darthxaos
darthxaos
Joined: Nov 9, 2013
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November 9th, 2013 at 6:33:30 PM permalink
I want to compare the odds between 2 different pay tables that have the same top prize to see which has a better return.

The Keno offered at my local casino has the option of picking 1-15 or 20 numbers (you can't pick 16-19 numbers). 20 numbers are drawn on a video screen by a random number generator (no physical balls are used)

The paytable for a $1 bet picking 15 is

0 - $10
1 - $2
6 - $1
7 - $5
8 - $20
9 - $50
10 - $250
11 - $2000
12 - $10000
13 - $25000
14 - $50000
15 - $100000

The paytable for a $1 bet picking 20 is

0 - $200
1 - $2
2 - $1
7 - $1
8 - $2
9 - $5
10 - $10
11 - $20
12 - $200
13 - $1000
14 - $4000
15 - $8000
16 - $10000
17 - $50000
18 - $65000
19 - $80000
20 - $100000

My question is, how does the return on picking 20 numbers compare to picking 15? I can't use the calculator on the site cause it only goes up to 15 not 20.
ThatDonGuy
ThatDonGuy
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November 9th, 2013 at 6:54:36 PM permalink
If I figured this out right, it's 70.0234% return for 15/15, and 68.6954% return for 20/20.
JB
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JB
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November 9th, 2013 at 8:14:50 PM permalink
I basically agree. I also get 70.0234% for the 15-spot game, but 68.6915% 68.69615% for the 20-spot game.
ThatDonGuy
ThatDonGuy
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November 9th, 2013 at 9:09:19 PM permalink
Now I'm getting 68.69615% for 20...
Mission146
Mission146
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November 9th, 2013 at 9:25:20 PM permalink
Here's the one I use for non-standard games which Wizard's doesn't calculate:

http://betstarter.com/lottery/KenoOdds.asp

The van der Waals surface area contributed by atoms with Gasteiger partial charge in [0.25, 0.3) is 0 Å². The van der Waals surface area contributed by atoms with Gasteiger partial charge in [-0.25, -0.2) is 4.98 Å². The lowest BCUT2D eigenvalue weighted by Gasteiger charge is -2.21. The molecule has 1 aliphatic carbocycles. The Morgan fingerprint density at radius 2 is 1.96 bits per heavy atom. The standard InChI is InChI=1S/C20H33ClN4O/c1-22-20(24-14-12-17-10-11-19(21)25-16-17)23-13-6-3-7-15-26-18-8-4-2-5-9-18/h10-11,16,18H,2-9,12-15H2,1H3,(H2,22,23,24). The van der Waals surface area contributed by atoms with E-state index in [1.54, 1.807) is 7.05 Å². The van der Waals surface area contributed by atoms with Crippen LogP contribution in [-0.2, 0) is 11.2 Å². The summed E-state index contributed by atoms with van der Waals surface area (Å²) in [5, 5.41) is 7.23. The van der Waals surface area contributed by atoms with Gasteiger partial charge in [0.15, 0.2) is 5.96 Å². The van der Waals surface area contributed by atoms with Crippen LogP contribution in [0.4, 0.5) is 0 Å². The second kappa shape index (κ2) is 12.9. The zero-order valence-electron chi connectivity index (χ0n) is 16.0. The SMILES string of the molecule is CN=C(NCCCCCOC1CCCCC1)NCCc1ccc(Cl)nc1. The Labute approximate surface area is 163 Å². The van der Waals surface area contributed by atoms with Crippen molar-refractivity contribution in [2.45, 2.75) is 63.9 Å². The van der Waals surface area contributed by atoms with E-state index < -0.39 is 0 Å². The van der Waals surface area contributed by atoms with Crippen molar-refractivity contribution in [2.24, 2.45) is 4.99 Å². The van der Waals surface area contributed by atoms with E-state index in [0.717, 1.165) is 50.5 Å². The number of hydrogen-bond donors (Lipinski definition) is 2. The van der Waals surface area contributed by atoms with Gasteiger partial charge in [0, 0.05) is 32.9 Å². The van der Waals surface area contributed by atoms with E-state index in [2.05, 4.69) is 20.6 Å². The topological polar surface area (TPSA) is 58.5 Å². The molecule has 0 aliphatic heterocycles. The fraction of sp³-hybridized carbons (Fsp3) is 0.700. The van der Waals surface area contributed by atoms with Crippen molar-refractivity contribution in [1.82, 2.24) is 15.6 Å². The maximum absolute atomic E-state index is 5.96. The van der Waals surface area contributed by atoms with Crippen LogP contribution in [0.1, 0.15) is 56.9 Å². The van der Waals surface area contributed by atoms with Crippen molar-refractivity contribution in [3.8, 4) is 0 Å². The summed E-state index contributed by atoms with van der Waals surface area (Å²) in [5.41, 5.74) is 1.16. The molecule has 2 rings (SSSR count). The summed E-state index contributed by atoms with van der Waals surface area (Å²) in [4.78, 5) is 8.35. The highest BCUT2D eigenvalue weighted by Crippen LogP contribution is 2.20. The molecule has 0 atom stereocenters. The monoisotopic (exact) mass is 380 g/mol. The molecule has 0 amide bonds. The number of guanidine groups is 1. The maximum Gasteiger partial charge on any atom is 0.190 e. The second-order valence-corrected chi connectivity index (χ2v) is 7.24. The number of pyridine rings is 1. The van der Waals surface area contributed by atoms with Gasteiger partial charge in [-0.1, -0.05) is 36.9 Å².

It's a bit of a pain because it doesn't explicitly give you the probability of zero, so you have to do 1 - (Sum of All Other Probabilities). Further, you can't put the pays in there, but you just multiply the probability of each event by the pay for each and sum those up. It's time-consuming, but very easy, should you ever need to determine a similar problem.
https://wizardofvegas.com/forum/off-topic/gripes/11182-pet-peeves/120/#post815219
JB
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JB
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November 9th, 2013 at 11:22:13 PM permalink
Quote: ThatDonGuy

Now I'm getting 68.69615% for 20...


Yup, that's actually what I got too but I accidentally omitted one of the sixes in my original post.
98Clubs
98Clubs
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November 9th, 2013 at 11:58:29 PM permalink
Quote: Mission146

Here's the one I use for non-standard games which Wizard's doesn't calculate:

http://betstarter.com/lottery/KenoOdds.asp

It's a bit of a pain because it doesn't explicitly give you the probability of zero, so you have to do 1 - (Sum of All Other Probabilities). Further, you can't put the pays in there, but you just multiply the probability of each event by the pay for each and sum those up. It's time-consuming, but very easy, should you ever need to determine a similar problem.



There is actually an easier way to calculate zero hits... in keno 80C20 its simply 80C20/60C20. Using words...

f=field (80)
d=draw (20)
C=combination function (found on some calculators as nCr)

so the regular keno is as I wrote above but getting there illustrates a universal method. Since zero matches means all 20 draws missed, the formula for zero hits becomes fCd/(f-d)Cd or 80C20/(80-20)C20 = 80C20/60C20 ~= 843.38 for 1.

Another example for f=64 and d=16 yields 64C16/(64-16)C16 = 64C16/48C16 ~= 216.66 for 1. And so on.
Some people need to reimagine their thinking.
Mission146
Mission146
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November 10th, 2013 at 12:16:04 AM permalink
It's only easier if you know how to do it.

But, now I do! Thanks 98Clubs!
https://wizardofvegas.com/forum/off-topic/gripes/11182-pet-peeves/120/#post815219
98Clubs
98Clubs
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November 10th, 2013 at 2:02:27 AM permalink
Thank you, here a bonus answer.

Suppose we were looking for zero hits when we select 15 numbers in regular keno. To answer this we need one more variable p= number of picks. This will also open the gate to figuring out "partials" such as 7 of 10.

If we picked 15 numbers, the odds are 80C15/(80-20)C15. fCp/(f-d)Cp.

Partials need one more variable m = match. If we wish to figure the odds of correctly matching 7 of 10 picks from a field of 80 having 20 drawn...

80C10/(20C7*60C3) or fCp/(pCm*(f-d)C(p-m)). Solving the numeric at left, is ~ 620.68 for 1.

With much thanks to CASIO for their model FX-260 handheld calc.
Some people need to reimagine their thinking.
darthxaos
darthxaos
Joined: Nov 9, 2013
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November 13th, 2013 at 9:50:53 AM permalink
Thanks everyone! Basically I wanted to know which $1 bet with a slim chance of big payoff was better :)

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